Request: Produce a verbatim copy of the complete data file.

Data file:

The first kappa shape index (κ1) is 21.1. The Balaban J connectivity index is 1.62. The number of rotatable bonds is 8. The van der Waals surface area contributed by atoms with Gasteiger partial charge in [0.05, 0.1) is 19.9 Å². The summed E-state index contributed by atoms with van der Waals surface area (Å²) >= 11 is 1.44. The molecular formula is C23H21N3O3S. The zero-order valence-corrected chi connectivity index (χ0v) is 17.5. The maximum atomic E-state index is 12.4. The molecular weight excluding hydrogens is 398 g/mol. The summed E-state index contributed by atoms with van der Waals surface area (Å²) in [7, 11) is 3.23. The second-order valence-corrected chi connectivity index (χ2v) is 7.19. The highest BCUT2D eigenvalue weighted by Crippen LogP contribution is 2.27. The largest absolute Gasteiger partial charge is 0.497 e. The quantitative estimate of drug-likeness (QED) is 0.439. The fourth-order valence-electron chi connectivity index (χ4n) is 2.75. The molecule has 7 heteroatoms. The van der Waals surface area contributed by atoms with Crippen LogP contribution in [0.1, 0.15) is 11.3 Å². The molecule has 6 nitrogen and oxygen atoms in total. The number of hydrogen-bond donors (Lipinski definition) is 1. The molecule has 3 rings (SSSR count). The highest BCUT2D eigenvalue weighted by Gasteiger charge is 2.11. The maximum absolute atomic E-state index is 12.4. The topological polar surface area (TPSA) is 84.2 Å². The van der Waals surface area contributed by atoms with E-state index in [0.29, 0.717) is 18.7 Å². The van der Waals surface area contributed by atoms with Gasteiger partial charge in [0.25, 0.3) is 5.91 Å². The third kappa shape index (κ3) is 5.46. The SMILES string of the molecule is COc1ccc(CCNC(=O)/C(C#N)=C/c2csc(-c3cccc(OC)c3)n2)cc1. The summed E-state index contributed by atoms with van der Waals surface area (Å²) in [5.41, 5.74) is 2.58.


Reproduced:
The first kappa shape index (κ1) is 21.1. The Balaban J connectivity index is 1.62. The number of rotatable bonds is 8. The van der Waals surface area contributed by atoms with Gasteiger partial charge in [0.05, 0.1) is 19.9 Å². The summed E-state index contributed by atoms with van der Waals surface area (Å²) >= 11 is 1.44. The molecular formula is C23H21N3O3S. The zero-order valence-corrected chi connectivity index (χ0v) is 17.5. The maximum atomic E-state index is 12.4. The molecular weight excluding hydrogens is 398 g/mol. The summed E-state index contributed by atoms with van der Waals surface area (Å²) in [7, 11) is 3.23. The second-order valence-corrected chi connectivity index (χ2v) is 7.19. The highest BCUT2D eigenvalue weighted by Crippen LogP contribution is 2.27. The largest absolute Gasteiger partial charge is 0.497 e. The quantitative estimate of drug-likeness (QED) is 0.439. The fourth-order valence-electron chi connectivity index (χ4n) is 2.75. The molecule has 7 heteroatoms. The van der Waals surface area contributed by atoms with Crippen LogP contribution in [0.1, 0.15) is 11.3 Å². The molecule has 6 nitrogen and oxygen atoms in total. The number of hydrogen-bond donors (Lipinski definition) is 1. The molecule has 3 rings (SSSR count). The highest BCUT2D eigenvalue weighted by Gasteiger charge is 2.11. The maximum absolute atomic E-state index is 12.4. The topological polar surface area (TPSA) is 84.2 Å². The van der Waals surface area contributed by atoms with E-state index in [0.29, 0.717) is 18.7 Å². The van der Waals surface area contributed by atoms with Gasteiger partial charge in [0.25, 0.3) is 5.91 Å². The third kappa shape index (κ3) is 5.46. The SMILES string of the molecule is COc1ccc(CCNC(=O)/C(C#N)=C/c2csc(-c3cccc(OC)c3)n2)cc1. The summed E-state index contributed by atoms with van der Waals surface area (Å²) in [5.41, 5.74) is 2.58.